“Fear not” is a phrase repeated over and over throughout scriptures. It is advice that I think we desperately need in our world. Over the past few months fear of “the other” and hatred for that which is not like us has continued to brutally take lives. This past weekend we heard of another mass shooting, this one at Congregation Chabad in California as those of the Jewish faith gathered on sabbath to pray. These shootings are not a distant echo of the Christchurch mosque shootings or the bombings of churches in Sri Lanka during Easter and countless others over the past few years. These attacks often done in the name of “religion” are a distortion of the call for God found in each religion to love our neighbor. These attacks are done from a place of fear, privilege, power, and control.

The disciples themselves were afraid after witnessing those who were fearful of Jesus and wanted to silence him. Those in power thought their need for control and power were successful when they saw Jesus on the cross. There is a reason that crucifixions were done in such a public way, to strike fear into others who might dare to act in a way that challenged the power and systems.

One of the resurrection accounts is of Jesus appearing to the disciples who are hiding in a locked room. It is important to note that the scripture says they were hiding for “fear of the Jews.” This isn’t all the Jewish people, but has often been distorted to give cause for hate-filled actions like we witnessed last weekend. They were fearful of the leaders that might also want to silence those that were part of the movement that followed Jesus. There have been leaders that claim all different types of faith that use violence to try to control that which seems outside their power.  When Jesus appears to these disciples he says “Peace be with you.” Despite all that had occurred the command, the gift, was peace, not a call for retaliation.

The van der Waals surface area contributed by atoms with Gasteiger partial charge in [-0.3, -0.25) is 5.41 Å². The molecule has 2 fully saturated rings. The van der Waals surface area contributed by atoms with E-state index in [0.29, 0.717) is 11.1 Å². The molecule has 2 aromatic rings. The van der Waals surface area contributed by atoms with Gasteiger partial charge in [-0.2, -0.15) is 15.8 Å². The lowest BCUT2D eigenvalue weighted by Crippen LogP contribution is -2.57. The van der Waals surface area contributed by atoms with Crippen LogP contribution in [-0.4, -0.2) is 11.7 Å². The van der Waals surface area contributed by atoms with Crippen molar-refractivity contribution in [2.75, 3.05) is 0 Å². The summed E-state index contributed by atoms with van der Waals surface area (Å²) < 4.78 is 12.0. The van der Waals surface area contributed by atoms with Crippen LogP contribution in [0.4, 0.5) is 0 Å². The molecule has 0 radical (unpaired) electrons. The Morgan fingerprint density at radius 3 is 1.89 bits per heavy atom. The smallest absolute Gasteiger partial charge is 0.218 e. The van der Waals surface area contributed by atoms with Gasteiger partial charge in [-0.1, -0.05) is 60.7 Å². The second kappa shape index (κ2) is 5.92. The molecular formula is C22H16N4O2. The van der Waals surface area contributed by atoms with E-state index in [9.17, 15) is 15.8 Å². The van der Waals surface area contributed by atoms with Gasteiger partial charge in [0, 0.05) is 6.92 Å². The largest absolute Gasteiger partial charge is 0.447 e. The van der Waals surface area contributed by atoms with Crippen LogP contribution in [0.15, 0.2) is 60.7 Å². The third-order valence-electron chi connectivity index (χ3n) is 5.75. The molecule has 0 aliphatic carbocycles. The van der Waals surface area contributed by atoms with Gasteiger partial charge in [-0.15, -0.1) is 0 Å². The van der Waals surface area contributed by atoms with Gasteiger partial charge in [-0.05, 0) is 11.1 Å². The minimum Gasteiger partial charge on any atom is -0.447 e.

As Easter people we know that Christ enters these broken places, that he even breaks into our locked spaces of fear, and speaks peace. One of the things I am most grateful for at Valpo is how we try to create a space to engage across difference. How do we listen deeply to one another through wonder? Wonder that helps us lean in and try to understand our neighbor.  Wonder that helps us look at ourselves and examine where the feelings of fear and threat come from. As Easter people, may we work for peace, and may we work for new life in the midst of brokenness. May the Holy Spirit breathe into this world so that we may find new life in the ways that we live together in this place.

Dcs. Kristin

May 1, 2019

Deaconess Kristin Lewis and University Pastor James Wetzstein take turns writing weekly reflections. You can contact Deaconess Kristin here and Pastor Jim here

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